Much of the same can be said of another “green” scheme, this one pushed by organic food activists: labeling of foods containing genetically engineered ingredients, or GMOs. In defiance of science, many environmental activists decry genetically engineered crops like corn and soy, promoting “GMO-free” foods as the “greener” option.

Far from being bad for the environment, GMOs are actually quite beneficial. Using modern biotechnology, GMOs allow farmers to grow more food on less land, helping both the environment as well as the economy. Forcing farmers to return to old agricultural practices would reduce food production and raise prices, making it harder for American families to put food on the table.

Indeed, some green activists are now trying to force states to label foods that contain GMOs, but studies show such efforts would increase food costs—adding up to $450 to a family’s annual grocery bill. An outright ban on GMOs would only inflict more pain on American households.

The most well-respected scientific and medical associations in the world find that GMOs are A-OK. This “who’s who” list of the scientific community includes the U.S. National Academy of Sciences, British Royal Society, World Health Organization, American Medical Association and American Association for the Advancement of Science. It seems the only groups opposed to GMOs are environmental activists pushing a political agenda.

A look beyond the rhetoric and into the science exposes many so-called “green” schemes as expensive scams. We all want to show Mother Nature some love, but don’t be fooled by corporate tricks that play on our green sympathies. Instead, ride a bike to work, plant a tree, or do some composting. It’s the difference between being green and simply spending more green.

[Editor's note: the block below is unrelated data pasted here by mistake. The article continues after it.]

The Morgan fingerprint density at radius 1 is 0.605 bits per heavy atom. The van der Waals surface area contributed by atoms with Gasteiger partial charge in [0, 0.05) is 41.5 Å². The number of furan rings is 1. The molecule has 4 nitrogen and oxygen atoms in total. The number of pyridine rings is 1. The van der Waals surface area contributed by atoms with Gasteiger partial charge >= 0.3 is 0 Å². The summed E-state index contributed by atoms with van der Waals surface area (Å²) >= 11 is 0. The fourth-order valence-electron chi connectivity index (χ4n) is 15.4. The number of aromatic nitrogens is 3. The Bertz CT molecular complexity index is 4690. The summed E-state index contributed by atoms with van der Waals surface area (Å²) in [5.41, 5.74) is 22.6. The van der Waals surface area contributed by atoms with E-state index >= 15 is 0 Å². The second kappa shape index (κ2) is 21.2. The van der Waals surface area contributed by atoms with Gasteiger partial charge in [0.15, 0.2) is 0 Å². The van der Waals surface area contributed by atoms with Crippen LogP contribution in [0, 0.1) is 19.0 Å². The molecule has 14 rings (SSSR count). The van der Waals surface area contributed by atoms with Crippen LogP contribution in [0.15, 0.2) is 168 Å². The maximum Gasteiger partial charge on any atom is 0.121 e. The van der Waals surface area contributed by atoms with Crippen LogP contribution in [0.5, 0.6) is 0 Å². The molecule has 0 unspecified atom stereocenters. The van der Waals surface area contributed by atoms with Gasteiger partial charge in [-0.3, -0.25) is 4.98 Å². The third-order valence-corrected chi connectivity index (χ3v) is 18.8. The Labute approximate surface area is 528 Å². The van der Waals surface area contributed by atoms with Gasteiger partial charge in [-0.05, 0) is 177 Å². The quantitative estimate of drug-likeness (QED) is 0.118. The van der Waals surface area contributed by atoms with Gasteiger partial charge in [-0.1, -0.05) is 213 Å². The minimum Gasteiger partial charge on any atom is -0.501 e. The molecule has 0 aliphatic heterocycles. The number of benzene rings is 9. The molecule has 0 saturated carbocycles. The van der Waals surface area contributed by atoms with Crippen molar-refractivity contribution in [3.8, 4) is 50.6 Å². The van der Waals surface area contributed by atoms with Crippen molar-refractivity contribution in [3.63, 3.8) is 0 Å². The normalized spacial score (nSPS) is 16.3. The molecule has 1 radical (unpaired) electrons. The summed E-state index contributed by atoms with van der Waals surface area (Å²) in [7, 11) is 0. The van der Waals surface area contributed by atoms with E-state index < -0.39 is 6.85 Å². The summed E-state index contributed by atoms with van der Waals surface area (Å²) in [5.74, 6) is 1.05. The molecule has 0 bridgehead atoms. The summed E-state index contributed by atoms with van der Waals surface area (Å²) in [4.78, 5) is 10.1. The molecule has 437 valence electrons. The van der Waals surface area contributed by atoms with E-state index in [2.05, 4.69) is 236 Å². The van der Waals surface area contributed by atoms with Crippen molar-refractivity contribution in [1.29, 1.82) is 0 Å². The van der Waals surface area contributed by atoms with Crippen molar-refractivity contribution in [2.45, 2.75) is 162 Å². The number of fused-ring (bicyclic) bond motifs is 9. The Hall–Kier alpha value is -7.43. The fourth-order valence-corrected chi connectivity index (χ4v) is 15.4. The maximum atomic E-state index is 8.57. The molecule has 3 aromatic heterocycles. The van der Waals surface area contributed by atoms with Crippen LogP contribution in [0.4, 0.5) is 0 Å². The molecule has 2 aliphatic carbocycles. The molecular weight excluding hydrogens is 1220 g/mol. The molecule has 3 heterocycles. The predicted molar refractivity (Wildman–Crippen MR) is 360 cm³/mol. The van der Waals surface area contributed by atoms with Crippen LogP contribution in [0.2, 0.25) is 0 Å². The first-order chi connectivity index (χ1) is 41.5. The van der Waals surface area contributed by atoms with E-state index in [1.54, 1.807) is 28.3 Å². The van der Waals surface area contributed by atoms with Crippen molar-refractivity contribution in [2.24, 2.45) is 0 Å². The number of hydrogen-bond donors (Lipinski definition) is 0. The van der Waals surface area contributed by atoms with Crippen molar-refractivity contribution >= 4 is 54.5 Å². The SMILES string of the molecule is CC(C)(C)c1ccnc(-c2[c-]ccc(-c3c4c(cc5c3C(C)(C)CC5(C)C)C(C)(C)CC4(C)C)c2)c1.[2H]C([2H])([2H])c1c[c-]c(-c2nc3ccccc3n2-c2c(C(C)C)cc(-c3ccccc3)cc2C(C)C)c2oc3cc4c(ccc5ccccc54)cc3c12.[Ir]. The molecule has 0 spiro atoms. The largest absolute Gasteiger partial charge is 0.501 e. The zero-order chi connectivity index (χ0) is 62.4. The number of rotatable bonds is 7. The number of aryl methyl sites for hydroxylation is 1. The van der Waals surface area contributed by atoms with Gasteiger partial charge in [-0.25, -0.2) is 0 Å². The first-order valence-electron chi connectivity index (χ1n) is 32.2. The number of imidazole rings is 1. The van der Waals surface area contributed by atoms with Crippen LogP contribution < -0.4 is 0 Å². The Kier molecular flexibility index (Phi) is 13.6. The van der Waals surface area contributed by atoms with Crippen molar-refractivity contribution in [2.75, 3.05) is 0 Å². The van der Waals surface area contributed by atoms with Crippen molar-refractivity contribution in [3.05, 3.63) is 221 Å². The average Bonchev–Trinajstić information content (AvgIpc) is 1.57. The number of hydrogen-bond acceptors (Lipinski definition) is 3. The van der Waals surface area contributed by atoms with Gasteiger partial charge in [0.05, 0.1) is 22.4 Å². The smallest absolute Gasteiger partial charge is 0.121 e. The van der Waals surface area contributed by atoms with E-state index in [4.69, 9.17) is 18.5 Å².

By Anastasia Swearingen — Anastasia Swearingen is a senior research analyst at Berman and Company.

Source: Forbes

Why Smart Building Technology Is a ‘No-Brainer’

Why Smart Building Technology Is a ‘No-Brainer’ An Article by: environmentalleader.com

Pressure to manage costs, risks and energy consumption is pushing commercial building Smart Building Management owners and investors to explore how smart building technologies can help a company’s triple bottom line — people, planet, profits — according to Jones Lang LaSalle’s latest report.

The Changing Face of Smart Buildings: The Op-Ex Advantage, says five key trends are making smart buildings a “no-brainer” for commercial property owners and investors. Smart building technology boosts operational efficiency, helps buildings save water and energy, and reduces their carbon footprints, says Dan Probst, chairman of energy and sustainability services at Jones Lang LaSalle. These advantages give owners and investors a competitive edge.

The report, which details the landscape for smart building technology, identifies five major trends:

  1. Rapid return on investment (ROI). Smart building technology investments typically pay for themselves within one or two years by delivering energy savings and other operational efficiencies. Also driving the fast payback is the low cost of automated building technology, which has fallen as adaptation has increased. For example, intelligent lighting components that cost $120 four years ago today sell for $50. Procter & Gamble’s building management pilot program,  for example, generated a positive return on investment in just three months.